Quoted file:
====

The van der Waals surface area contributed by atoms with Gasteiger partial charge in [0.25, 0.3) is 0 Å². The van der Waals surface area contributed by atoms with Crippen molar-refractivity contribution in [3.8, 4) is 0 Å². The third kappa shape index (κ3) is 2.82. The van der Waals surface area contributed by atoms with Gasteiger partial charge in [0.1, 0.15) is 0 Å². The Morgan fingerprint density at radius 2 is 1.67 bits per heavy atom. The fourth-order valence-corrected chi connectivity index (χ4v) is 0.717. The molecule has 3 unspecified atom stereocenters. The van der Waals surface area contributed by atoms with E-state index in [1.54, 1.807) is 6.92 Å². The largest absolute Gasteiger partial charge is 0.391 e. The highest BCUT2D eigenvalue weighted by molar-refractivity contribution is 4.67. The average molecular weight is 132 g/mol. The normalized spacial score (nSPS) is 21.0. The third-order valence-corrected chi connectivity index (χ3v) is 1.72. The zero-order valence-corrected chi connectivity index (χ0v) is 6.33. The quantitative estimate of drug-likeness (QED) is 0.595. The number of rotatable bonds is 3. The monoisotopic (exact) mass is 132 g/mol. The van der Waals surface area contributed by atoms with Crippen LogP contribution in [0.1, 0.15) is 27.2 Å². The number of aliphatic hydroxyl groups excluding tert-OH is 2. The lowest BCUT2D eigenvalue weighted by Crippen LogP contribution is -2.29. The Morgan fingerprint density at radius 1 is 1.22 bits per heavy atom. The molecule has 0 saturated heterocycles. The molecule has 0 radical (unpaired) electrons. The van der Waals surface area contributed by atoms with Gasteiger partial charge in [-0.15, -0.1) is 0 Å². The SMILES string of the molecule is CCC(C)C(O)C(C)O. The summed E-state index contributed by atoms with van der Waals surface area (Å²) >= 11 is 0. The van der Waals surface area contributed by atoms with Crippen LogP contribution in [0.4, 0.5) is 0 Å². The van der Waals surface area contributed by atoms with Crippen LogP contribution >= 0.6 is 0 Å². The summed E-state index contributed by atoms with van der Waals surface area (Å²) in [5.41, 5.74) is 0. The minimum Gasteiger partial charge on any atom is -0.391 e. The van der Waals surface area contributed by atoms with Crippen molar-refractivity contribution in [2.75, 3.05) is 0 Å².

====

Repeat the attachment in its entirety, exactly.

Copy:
The van der Waals surface area contributed by atoms with Gasteiger partial charge in [0.25, 0.3) is 0 Å². The van der Waals surface area contributed by atoms with Crippen molar-refractivity contribution in [3.8, 4) is 0 Å². The third kappa shape index (κ3) is 2.82. The van der Waals surface area contributed by atoms with Gasteiger partial charge in [0.1, 0.15) is 0 Å². The Morgan fingerprint density at radius 2 is 1.67 bits per heavy atom. The fourth-order valence-corrected chi connectivity index (χ4v) is 0.717. The molecule has 3 unspecified atom stereocenters. The van der Waals surface area contributed by atoms with E-state index in [1.54, 1.807) is 6.92 Å². The largest absolute Gasteiger partial charge is 0.391 e. The highest BCUT2D eigenvalue weighted by molar-refractivity contribution is 4.67. The average molecular weight is 132 g/mol. The normalized spacial score (nSPS) is 21.0. The third-order valence-corrected chi connectivity index (χ3v) is 1.72. The zero-order valence-corrected chi connectivity index (χ0v) is 6.33. The quantitative estimate of drug-likeness (QED) is 0.595. The number of rotatable bonds is 3. The monoisotopic (exact) mass is 132 g/mol. The van der Waals surface area contributed by atoms with Crippen LogP contribution in [0.1, 0.15) is 27.2 Å². The number of aliphatic hydroxyl groups excluding tert-OH is 2. The lowest BCUT2D eigenvalue weighted by Crippen LogP contribution is -2.29. The Morgan fingerprint density at radius 1 is 1.22 bits per heavy atom. The molecule has 0 saturated heterocycles. The molecule has 0 radical (unpaired) electrons. The van der Waals surface area contributed by atoms with Gasteiger partial charge in [-0.15, -0.1) is 0 Å². The SMILES string of the molecule is CCC(C)C(O)C(C)O. The summed E-state index contributed by atoms with van der Waals surface area (Å²) >= 11 is 0. The van der Waals surface area contributed by atoms with Crippen LogP contribution in [0.4, 0.5) is 0 Å². The van der Waals surface area contributed by atoms with Crippen LogP contribution >= 0.6 is 0 Å². The summed E-state index contributed by atoms with van der Waals surface area (Å²) in [5.41, 5.74) is 0. The minimum Gasteiger partial charge on any atom is -0.391 e. The van der Waals surface area contributed by atoms with Crippen molar-refractivity contribution in [2.75, 3.05) is 0 Å².